This annual festival is celebrated throughout the world in very different ways.
Monday 2 April 2012, 12:44PM
The main day of celebration of families of Anglo-Irish backgrounds is Easter Sunday. Some people go to church services and have hot cross buns for breakfast. Children exchange Easter eggs, which are usually made of chocolate. Some are now made from sugar and have little toys inside. The chocolate eggs are available in an egg shape, from tiny little ones to giant ones. Some chocolate eggs are also in the shape of cheeky looking rabbits.
In recent years Easter bilbies have also been made. The bilby is a native animal in Australia. It is an endangered species. Chocolate manufacturers decided to make Easter bilbies and give some of their profits to help protect these animals from extinction.
Many families arrange for an Easter hunt in their homes or gardens to see who can find the most eggs on Easter Sunday morning. They then share a meal with their relatives. Traditionally this has consisted of roast lamb, beef or chicken with roasted vegetables like potatoes, carrots, pumpkin.
The French call Easter Paques. The main celebration sets off on Good Friday with a solemn note. Church bells do not ring for three days starting from Good Friday till the Easter Sunday. This is a token of mourning for the crucified Christ.
Early on Easter morning the children rush into the garden to watch the bells “Fly back from Rome”. As the small folk scan the sky for a glimpse of the returning bells their elders hide chocolate eggs.
The German call it Ostern. School children have about three weeks holiday at Easter. No one works on Good Friday, Easter Saturday and Easter Sunday. Many people eat fish on Good Friday and on Easter Saturday evening there is often a big Easter bonfire. This is very popular and lots of people gather to watch. These Easter fires are burnt as symbols of the end of the winter and any bad feelings.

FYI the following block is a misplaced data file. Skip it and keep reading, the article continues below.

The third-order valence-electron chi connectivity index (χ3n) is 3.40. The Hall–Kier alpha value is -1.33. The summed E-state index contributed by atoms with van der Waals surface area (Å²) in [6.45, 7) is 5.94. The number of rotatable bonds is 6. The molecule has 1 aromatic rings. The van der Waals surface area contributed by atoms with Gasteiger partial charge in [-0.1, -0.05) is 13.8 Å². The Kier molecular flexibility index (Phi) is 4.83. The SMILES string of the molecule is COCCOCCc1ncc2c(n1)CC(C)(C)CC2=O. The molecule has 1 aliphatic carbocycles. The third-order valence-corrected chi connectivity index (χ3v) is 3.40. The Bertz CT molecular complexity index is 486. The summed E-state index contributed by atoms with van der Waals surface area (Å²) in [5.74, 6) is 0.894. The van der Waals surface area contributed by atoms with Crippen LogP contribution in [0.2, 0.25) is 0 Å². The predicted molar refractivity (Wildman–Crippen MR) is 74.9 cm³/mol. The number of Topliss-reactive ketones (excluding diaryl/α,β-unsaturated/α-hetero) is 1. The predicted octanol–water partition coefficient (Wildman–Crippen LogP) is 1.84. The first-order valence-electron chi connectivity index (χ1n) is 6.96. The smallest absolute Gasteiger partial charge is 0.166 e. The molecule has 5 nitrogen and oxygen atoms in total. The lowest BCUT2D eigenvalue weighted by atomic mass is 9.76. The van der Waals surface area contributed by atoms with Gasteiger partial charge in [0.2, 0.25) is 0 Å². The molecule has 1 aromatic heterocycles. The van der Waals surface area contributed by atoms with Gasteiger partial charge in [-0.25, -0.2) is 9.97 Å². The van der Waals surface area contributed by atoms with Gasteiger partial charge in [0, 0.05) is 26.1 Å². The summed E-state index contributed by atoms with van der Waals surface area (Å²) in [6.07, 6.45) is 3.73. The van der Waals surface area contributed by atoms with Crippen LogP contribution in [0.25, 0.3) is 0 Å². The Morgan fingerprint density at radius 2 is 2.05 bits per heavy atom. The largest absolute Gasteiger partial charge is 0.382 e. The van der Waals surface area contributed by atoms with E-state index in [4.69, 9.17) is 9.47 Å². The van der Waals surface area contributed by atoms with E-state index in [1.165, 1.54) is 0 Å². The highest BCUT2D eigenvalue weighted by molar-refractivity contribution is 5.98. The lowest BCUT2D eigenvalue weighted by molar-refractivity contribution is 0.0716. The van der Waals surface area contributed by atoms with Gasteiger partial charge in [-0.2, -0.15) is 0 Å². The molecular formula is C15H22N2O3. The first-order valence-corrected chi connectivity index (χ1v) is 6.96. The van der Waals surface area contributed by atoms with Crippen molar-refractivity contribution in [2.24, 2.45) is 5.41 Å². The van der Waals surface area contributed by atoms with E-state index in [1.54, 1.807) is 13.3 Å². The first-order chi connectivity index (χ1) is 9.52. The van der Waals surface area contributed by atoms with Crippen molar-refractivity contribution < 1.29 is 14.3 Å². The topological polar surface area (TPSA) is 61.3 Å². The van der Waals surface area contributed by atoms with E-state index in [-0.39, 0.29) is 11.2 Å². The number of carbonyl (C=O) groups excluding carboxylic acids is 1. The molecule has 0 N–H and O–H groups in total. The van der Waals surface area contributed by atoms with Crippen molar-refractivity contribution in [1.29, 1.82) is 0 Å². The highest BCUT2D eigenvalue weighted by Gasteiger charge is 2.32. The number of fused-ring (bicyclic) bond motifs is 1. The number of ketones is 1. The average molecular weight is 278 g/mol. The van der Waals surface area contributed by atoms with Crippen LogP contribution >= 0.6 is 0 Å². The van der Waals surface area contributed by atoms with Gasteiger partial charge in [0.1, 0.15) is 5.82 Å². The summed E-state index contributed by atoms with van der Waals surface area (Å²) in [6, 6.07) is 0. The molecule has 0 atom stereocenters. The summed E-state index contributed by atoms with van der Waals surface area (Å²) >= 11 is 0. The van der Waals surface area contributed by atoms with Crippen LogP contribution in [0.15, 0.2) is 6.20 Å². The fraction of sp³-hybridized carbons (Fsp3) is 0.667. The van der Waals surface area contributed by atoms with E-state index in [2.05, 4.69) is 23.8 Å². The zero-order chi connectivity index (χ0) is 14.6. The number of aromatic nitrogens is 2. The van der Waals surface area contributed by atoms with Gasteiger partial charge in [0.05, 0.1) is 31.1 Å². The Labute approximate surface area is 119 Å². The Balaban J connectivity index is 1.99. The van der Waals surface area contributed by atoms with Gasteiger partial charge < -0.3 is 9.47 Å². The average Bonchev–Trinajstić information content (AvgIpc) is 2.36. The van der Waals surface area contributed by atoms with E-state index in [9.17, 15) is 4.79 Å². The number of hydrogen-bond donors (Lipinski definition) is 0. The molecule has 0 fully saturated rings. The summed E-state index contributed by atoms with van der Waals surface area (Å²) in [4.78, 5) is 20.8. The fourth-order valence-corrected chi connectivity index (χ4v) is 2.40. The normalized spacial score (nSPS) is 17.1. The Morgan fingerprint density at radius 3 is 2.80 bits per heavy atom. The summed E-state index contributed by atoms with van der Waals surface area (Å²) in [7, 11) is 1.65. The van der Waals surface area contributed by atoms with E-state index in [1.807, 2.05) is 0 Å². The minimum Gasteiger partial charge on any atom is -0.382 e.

On Easter Sunday families have breakfast together. Parents then hide Easter baskets with sweets, eggs and small presents. Hand-painted eggs decorated with traditional designs are exchanged among friends. In the past it was customary in many regions for the village girls to present their suitors with a red egg.
Italians call it La Pasqua. The Easter is celebrated with a real big feast in this Mediterranean country. The Paschal feast is celebrated with Agnellino, Italy’s popular roast lamb dish for Easter. Children enjoy a rich bread made specially for the Easter. It is shaped like a crown and studded with coloured Easter egg candies.
The Swedish call it Påskdagen. Throughout the country the egg, symbol of life and resurrection, is featured in all Easter food and Easter games. Every household has egg colouring parties. Egg rolling contests are the favourite Easter activity of younger boys and girls.
Palm Sunday is observed with palm fronds. The Easter Eve is celebrated with bonfires. Shooting of fireworks lives on as the tradition.
The Dutch call it Pasen or Pasen Zondag. Throughout the country Easter is celebrated as a great spring holiday. People lay tables for Easter dinner with charming decoration of coloured eggs and early flowers. Sweet bread stuffed with raisins and currants is one of the favourite dishes of the Easter feast.
Easter is celebrated by exchange of Easter Eggs and other nifty gifts. Gifts may vary from anything between money, clothes, chocolate or go on holidays together. Some people make Easter bonnets or baskets, which have things like daffodils in them or mini eggs. Children sometimes go to a local community centre to enter an Easter bonnet competition.
The Easter bunny is very much a part of the Easter tradition in England. The shops are filled with thousands which people buy to give to each other. The Easter bunny ‘hides’ the eggs in the houses and children on Easter Sunday search to find these treats.
Hot-cross buns are popular on Good Friday. These are sweet fruit buns with crosses on top.